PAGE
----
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Exchange starts trading in cotton futures
By Sun Min and Zhang Jin (China Daily)
Updated: 2004-06-02 08:50

China's first cotton futures started trading yesterday with robust gains, offering the world's biggest cotton consumer a new tool to cushion risks brought by price fluctuations.

Most of the cotton contracts ended between 260 yuan and 490 yuan (US$31.4-59.2) higher yesterday in the Zhengzhou Commodity Exchange, where the new product is traded.

The November contract (CF411) was the most active, opening 1,700 yuan (US$205) up at 16,000 yuan (US$1,932) a ton but moving back to a 14,670 yuan (US$1,772) close with a daily increase of 370 yuan (US$45).

The April contract (CF504) was the only one to fall yesterday, closing down 900 yuan (US$109) to 14,200 yuan (US$1,715) a ton.

Combined transaction volume of the cotton contracts was a moderate 3,244 lots yesterday.

A Zhengzhou exchange official said they were satisfied with the first-day performance of cotton futures, though analysts said the exchange still had to do more homework in market promotion and training to investors and traders.

Many futures brokerages are still taking sidelines to await for clearer price signals towards the new product, said Li Lei, research director of China International Futures Corp (CIFCO).

The launch has come rather hastily and many people are still not familiar with the design and characteristics of the cotton contracts.

Zhengzhou got regulator's approval last month to launch cotton futures, following an April approval of fuel oil futures on Shanghai Futures Exchange, which have not been introduced yet because of unfinished preparation and timing concerns.

Cotton is the newest product developed by the futures exchanges in China, which have been operating since late 1990s. Dalian Commodity Exchange has applied for trading in corn futures, but has not yet gained approval.

Officials from the China Cotton Association (CCA) said the development of cotton futures would help cotton growers, distributors and users, to forecast cotton prices.

"Usually, cotton growers base their planting plan on the price at which they sold in the previous year," said the CCA's secretary-general Gao Fang. "The price usually fails to reflect the ongoing situation."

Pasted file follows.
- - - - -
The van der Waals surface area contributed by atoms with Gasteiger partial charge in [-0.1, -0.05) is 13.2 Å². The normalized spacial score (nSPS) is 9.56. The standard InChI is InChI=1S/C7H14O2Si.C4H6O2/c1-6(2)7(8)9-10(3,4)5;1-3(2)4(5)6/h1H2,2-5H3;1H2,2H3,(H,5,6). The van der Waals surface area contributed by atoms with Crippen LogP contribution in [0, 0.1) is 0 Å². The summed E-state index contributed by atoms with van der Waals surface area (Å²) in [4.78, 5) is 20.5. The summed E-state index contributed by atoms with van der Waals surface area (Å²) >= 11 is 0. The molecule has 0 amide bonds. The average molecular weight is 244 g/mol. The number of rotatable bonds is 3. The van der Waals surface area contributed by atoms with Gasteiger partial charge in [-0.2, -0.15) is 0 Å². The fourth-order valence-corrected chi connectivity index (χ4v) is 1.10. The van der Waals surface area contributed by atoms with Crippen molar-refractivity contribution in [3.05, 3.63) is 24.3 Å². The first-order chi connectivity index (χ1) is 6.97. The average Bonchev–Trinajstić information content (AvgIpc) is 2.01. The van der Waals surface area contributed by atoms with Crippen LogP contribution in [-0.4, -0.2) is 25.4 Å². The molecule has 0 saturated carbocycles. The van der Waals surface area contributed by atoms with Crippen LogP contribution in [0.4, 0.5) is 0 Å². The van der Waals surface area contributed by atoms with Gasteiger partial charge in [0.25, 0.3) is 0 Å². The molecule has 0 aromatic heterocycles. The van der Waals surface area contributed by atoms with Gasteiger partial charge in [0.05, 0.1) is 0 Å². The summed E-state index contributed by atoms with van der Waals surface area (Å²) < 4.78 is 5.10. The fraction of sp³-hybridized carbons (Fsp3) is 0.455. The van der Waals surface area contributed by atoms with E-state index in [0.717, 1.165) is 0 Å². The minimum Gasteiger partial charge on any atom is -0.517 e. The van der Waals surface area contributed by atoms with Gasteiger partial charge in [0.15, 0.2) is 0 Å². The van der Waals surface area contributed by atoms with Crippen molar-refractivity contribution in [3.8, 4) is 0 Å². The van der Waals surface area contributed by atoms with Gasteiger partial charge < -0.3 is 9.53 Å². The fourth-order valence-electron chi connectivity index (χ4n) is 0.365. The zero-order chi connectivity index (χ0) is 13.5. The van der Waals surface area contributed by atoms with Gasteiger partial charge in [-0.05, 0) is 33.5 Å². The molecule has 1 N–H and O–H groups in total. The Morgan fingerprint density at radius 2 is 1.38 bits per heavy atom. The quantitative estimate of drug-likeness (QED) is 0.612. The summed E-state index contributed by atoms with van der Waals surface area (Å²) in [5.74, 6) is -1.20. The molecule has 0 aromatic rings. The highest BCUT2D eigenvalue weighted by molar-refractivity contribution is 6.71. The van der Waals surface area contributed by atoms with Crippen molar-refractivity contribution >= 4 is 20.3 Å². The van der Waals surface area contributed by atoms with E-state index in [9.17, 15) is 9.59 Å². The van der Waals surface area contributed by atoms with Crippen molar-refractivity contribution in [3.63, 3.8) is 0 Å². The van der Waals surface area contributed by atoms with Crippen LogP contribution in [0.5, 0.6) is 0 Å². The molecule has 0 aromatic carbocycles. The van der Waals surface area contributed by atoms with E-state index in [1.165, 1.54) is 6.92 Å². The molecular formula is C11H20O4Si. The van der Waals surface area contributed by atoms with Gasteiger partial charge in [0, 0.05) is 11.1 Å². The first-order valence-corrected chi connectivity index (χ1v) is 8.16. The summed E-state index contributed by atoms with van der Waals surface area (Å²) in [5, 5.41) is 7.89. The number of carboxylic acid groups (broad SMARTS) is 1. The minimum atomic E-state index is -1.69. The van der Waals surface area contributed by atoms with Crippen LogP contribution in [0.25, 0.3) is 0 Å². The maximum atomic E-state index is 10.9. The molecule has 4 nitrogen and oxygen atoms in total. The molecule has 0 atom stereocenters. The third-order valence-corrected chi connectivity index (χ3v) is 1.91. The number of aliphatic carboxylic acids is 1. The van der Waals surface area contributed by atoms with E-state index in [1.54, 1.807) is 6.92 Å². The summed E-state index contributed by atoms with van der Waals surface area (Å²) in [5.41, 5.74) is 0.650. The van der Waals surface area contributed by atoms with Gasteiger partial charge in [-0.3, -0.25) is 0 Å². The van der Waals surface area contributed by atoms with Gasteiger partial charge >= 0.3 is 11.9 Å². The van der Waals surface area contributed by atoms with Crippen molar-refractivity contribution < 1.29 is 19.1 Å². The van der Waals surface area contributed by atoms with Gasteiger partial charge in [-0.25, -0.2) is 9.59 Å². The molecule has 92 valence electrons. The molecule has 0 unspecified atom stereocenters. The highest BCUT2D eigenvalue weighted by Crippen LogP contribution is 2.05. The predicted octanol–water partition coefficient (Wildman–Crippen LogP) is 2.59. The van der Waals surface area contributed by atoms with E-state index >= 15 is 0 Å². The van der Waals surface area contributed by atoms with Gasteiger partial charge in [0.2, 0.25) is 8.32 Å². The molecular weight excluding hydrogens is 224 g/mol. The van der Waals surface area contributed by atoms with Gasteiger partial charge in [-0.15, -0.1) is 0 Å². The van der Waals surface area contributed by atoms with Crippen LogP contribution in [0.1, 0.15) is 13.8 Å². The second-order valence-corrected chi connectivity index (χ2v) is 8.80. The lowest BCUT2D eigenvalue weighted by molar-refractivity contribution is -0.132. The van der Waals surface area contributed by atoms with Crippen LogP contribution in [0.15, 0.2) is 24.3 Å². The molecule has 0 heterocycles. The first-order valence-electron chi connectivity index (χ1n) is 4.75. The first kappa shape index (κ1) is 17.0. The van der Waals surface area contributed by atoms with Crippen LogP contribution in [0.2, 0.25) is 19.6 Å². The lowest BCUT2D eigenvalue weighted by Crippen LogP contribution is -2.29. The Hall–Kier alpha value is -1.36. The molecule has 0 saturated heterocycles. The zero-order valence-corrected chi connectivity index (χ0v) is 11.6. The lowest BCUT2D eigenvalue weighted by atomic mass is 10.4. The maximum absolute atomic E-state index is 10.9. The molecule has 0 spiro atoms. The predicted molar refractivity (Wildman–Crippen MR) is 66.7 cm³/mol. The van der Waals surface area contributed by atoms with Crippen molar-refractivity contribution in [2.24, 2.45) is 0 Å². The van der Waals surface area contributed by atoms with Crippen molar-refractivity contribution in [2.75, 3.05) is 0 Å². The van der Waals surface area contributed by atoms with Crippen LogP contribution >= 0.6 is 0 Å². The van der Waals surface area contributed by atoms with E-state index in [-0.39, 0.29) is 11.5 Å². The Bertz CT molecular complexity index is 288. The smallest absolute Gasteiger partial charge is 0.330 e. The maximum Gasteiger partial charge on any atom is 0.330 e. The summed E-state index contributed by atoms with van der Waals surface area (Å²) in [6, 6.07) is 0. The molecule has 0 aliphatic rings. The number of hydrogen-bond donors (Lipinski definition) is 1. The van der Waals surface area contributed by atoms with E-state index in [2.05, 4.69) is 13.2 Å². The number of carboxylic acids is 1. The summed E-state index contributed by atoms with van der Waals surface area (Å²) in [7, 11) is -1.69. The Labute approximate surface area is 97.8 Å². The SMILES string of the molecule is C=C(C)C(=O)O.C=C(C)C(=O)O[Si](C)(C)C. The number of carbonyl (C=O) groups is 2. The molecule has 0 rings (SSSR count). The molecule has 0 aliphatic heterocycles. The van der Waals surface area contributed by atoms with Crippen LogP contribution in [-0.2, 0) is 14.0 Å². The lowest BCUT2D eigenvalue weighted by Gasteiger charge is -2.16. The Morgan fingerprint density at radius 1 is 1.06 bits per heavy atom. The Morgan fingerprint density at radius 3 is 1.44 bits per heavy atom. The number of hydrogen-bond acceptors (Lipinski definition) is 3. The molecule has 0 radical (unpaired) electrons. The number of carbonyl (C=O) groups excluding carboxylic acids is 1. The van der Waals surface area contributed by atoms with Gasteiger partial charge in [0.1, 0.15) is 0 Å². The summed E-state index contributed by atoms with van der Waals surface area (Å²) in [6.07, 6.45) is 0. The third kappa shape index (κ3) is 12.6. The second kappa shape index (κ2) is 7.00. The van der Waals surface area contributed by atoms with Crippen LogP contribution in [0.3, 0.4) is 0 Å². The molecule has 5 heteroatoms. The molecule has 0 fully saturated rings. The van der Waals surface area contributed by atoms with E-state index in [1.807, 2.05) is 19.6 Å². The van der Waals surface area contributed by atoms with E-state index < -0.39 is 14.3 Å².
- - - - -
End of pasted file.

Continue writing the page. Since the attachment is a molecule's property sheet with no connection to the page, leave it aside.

And the futures will help cotton distributors and consumers to hedge risks and regulate their buy-and-sell activities, she said.

Gao also said it is hard to predict for the time being how the futures trading will influence the cotton price on the spot market.

China, the world's largest cotton consumer, will not buy much more international cotton before the domestic harvest in August because of a combination of factors such as domestic prices drop, large prior orders and central government credit curbs.

China has already signed contracts to buy 1.6 to 1.8 million tons of cotton since September, accounting for 64 to 72 per cent of the low-duty import quotas totalling 2.5 million tons for this year, Gao said.

From January to April, the country has imported a total of 1.28 million tons of cotton, she said.

She said that the exports and domestic supply would roughly meet demand, and that the quota for 2004 might not be used up.

Estimated slowdown of cotton import in coming months might result in a decreased domestic cotton price, she said.

By the end of May, cotton prices stood at 16,200 yuan (US$1,960) a ton, compared to the peak of 17,700 yuan (US$2,140) in February.

Another factor that inhibits import incentive is the control of excessive lending to the textile industry.

China has published a list of industries, including steel, non-ferrous metals and textiles, which face credit curbs as the country moves to cool its economy.

"Newcomers will find the market entry threshold raised," Gao said.

A worsening energy shortage will also force a number of textile mills to run at half or even lower percentage of their capacity.

The cotton association estimated cotton acreage to rise by 10 per cent in 2004 with production forecast at six million tons, a rise of 23 per cent from 2003.

"The April and May climate was very conducive to cotton growth," Gao said, "Given the climate continuing to be good in the next three months, the cotton harvest may exceed the historic high of 1984."

That year achieved a production of 6.25 million tons of cotton.

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